On November 20, 2014, President Obama in an address to the nation announced his immigration plans to defer deportation for as many as 5 million immigrants in the country illegally. He announced that his unilateral action is necessary because the Republican-led House of Representatives has failed to pass a Senate-approved immigration plan for more than a year. The President noted the contributions that immigrants make to the nation and said it would be unrealistic to deport all 11 million illegal immigrants. The Administration says it has legal authority to exercise "prosecutorial discretion" by allowing illegal immigrants to remain in the country and work by "deferring action" on their status.
The program would allow a chance for work permits and a reprieve from deportation to illegal immigrants who have been in the U.S. at least five years and who have children who are citizens or legal permanent residents. The plan also expands the previous program to young people brought to the U.S. as children by eliminating the age cap and moving the date of entry to the U.S. from 2007 to 2010. The anticipated implementation date of this deferred action program is approximately six months.
Strategists on both sides of the political spectrum debate the wisdom of the actions. In a CNN/ORC poll released November 26, 2014, 26% of those surveyed said Obama went too far, half said he got it right, and 22% said he should have gone further. However, in the same survey 56% said he should not have expanded the protection unilaterally without giving Congress a say in shaping the program. A Wall Street Journal-NBC News Poll found just 38% supported the President’s unilateral action even though there was broad support for a path to citizenship for unauthorized immigrants, while 48% said they oppose the unilateral action. Some commentators said unilateral action, even if appropriate, is counter to the national mood desiring some sort of reconciliation.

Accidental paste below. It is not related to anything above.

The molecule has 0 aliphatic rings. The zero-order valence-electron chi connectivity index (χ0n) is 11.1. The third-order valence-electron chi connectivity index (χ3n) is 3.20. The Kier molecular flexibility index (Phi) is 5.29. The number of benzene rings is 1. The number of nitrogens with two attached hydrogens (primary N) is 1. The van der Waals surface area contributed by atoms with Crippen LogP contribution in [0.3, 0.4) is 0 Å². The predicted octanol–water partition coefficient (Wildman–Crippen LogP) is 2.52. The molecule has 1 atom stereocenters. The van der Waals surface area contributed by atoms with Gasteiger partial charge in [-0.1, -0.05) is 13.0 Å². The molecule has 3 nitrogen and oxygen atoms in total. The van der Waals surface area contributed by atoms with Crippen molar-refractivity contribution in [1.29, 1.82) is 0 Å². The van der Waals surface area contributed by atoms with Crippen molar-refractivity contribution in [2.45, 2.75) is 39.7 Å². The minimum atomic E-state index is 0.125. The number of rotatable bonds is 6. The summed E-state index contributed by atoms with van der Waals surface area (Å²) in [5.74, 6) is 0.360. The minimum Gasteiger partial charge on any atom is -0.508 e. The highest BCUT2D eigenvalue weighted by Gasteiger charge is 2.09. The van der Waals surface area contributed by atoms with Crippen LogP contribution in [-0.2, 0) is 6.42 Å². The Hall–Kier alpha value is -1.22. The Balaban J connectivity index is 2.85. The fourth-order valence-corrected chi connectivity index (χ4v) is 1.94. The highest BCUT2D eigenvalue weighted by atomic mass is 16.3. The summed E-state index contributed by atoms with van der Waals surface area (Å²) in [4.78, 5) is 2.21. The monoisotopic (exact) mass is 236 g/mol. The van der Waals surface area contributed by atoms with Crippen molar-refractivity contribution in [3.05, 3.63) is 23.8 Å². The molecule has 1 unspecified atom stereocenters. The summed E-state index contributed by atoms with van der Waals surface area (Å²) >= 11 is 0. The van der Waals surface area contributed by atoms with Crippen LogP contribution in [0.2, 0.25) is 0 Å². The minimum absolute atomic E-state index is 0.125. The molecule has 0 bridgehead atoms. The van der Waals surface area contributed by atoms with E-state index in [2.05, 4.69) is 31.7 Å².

Republicans appear uncertain and divided on how to react to the President’s unilateral action. Options include trying to block funding for the unilateral measures, filing a lawsuit against the measures, and advancing their own immigration measures in Congress. On November 21, 2014, the House Republicans filed a long-threatened lawsuit against the Administration over unilateral actions on the healthcare law, as a abuse of the President’s executive authority, and the immigration issue might be added to this litigation.
Traditionally the courts are reluctant to intervene in political disputes between Congress and the President, and there is some precedent for the President’s unilateral action on immigration, although not on the current scale. The deportation system has recently been overburdened with thousands of children from Central America entering the U.S. illegally in an attempt to reunite with family or otherwise escaping violence and poverty.
There is much speculation as to the effect of the executive action once it is implemented. Some think only about half of those eligible will seek permits, because the unilateral executive action can be undone in the future and the illegals may fear future prosecution. Others feel that with work permits, illegal immigrants may seek higher-paying work in different industries. The action may also result in more competition for existing jobs.
Of particular concern is the impact of the President’s unilateral action on the ability to bring about Congressional immigration reforms, as well as other reforms needed for the guest worker and highly-skilled worker programs.